GW administrators and faculty are questioning the academic merits of a new credit system that would decrease the number of classes a student takes each semester.
The University is currently accepting feedback on an alternative academic calendar proposal that could change GW’s credit system and mandate a summer term for rising juniors.
A move to the four-by-four credit system would mean students would enroll in four four-credit courses per semester rather than the five three-credit classes they currently take. Although students would receive more credit for each class, GW is not required to lengthen class time.
Many members of the GW community said a downsize in the typical GW student’s course load would allow professors to cover material in greater depth and allow students to focus on fewer classes. But others are concerned that if students take fewer courses during their four years, they will miss opportunities to double major, will not explore electives and will not receive a thorough-enough education.
“I think increasing credit hours without increasing (classroom) time is just repackaging the curriculum, and it’s fraudulent,” said philosophy professor and member of the Faculty Senate William Griffith. “Lowering the course load is a reasonable proposal for a just means, but I think that it’s not educationally sound.”
Students are currently required to earn at least 120 credits – about 40 classes – to graduate. Depending on how the University would implement a four-by-four credit system, students would take eight to 10 fewer courses during the tenure.
However, Associate Vice President of Academic Affairs Craig Linebaugh called the proposed credit system “very appealing.”
He said there are solutions to arguments that students would lose learning time but that the University must “take a very close look” at its curriculum.
“What may come out of a revised curriculum are more courses that would cross disciplines,” Linebaugh said.
He added that a revised four-by-four curriculum would not increase the amount of time that students are in the classroom, but it would force courses to become more rigorous and demanding.
“I happen to be a believer of in-depth understanding rather than broad coverage of a subject,” Linebaugh said. “When you dig something out yourself – information you uncover – you tend to be able to remember it and use it more effectively.”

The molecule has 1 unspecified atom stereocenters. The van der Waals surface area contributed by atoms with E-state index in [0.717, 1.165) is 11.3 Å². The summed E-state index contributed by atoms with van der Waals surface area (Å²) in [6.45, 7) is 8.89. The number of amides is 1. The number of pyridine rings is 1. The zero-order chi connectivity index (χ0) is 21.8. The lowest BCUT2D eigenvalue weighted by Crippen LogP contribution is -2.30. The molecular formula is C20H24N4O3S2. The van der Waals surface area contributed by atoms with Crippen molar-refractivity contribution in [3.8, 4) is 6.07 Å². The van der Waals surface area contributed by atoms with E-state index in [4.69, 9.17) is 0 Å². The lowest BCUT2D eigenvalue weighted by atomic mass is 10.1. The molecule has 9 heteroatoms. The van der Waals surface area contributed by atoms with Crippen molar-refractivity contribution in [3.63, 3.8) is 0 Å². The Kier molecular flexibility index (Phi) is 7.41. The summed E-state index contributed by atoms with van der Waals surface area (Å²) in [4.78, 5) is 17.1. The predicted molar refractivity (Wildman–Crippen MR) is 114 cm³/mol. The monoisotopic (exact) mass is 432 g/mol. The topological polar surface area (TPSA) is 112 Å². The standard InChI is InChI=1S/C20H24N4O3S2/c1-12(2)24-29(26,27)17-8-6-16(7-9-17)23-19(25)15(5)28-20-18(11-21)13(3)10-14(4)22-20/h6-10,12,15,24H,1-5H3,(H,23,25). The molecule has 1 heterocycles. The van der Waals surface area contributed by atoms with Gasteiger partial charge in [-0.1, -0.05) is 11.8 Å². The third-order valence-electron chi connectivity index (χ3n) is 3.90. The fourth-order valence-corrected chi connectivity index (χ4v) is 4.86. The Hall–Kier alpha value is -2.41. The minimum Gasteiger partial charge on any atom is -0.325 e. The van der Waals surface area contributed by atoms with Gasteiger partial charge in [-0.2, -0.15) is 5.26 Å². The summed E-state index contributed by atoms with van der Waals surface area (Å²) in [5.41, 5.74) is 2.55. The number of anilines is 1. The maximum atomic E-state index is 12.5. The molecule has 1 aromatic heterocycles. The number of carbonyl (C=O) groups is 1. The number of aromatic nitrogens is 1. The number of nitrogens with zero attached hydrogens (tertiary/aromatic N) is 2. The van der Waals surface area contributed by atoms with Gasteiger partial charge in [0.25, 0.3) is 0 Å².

But Griffith said he doubts students will retain more knowledge from revamped classes.
“It’s possible for faculty to heavy up requirements in a given course … but when you’re dealing with undergraduates, they’re not really getting more out of it,” he said.
A committee of faculty and administrators formed last winter explored the pros and cons involving a switch to the new credit system and a mandatory summer term for rising juniors. It also outlined several ways to implement a four-by-four system.
In one version of a four-by-four system, assuming the University also mandates a summer term, a student would take four classes – each worth four credits – for seven semesters. The eighth semester would then be the mandatory summer, when students would take a full 12-credit course load. A student would graduate with 124 credits but would have taken only 31 classes.
Another option would require students to graduate with 120 credits. A student would have to take a four-by-four schedule for six fall or spring semesters and again during the mandatory summer. The student would then need to take only three four-credit classes during the eighth semester. Thus, taking 30 four-credit classes throughout a student’s time at GW would fulfill graduation requirements.
The committee found that as long as a summer session is not mandated, a four-by-four would not require additional faculty. Chair of the committee Charles Karelis said his team researched other universities that converted to a four-credit-per-semester system, including Tufts University, which found that adding more faculty was necessary.
“After students were allowed to take less than five classes, they were still taking five anyway,” Karelis said. “The university then underestimated how much their faculty would grow.”
GW officials said they do not yet know how the new credit system would be implemented or how it would affect requirements for majors and minors if GW were to make a switch. A second committee will begin researching the transition process in mid-November when the University plans to reach a decision on the matter.
Linebaugh remains hopeful that a four-by-four system could open up many possibilities to students at GW.
“The things faculty can do (under a four-by-four system) is only limited by their own creativity,” he said. “It’s not about better teachers, it’s about students learning more.”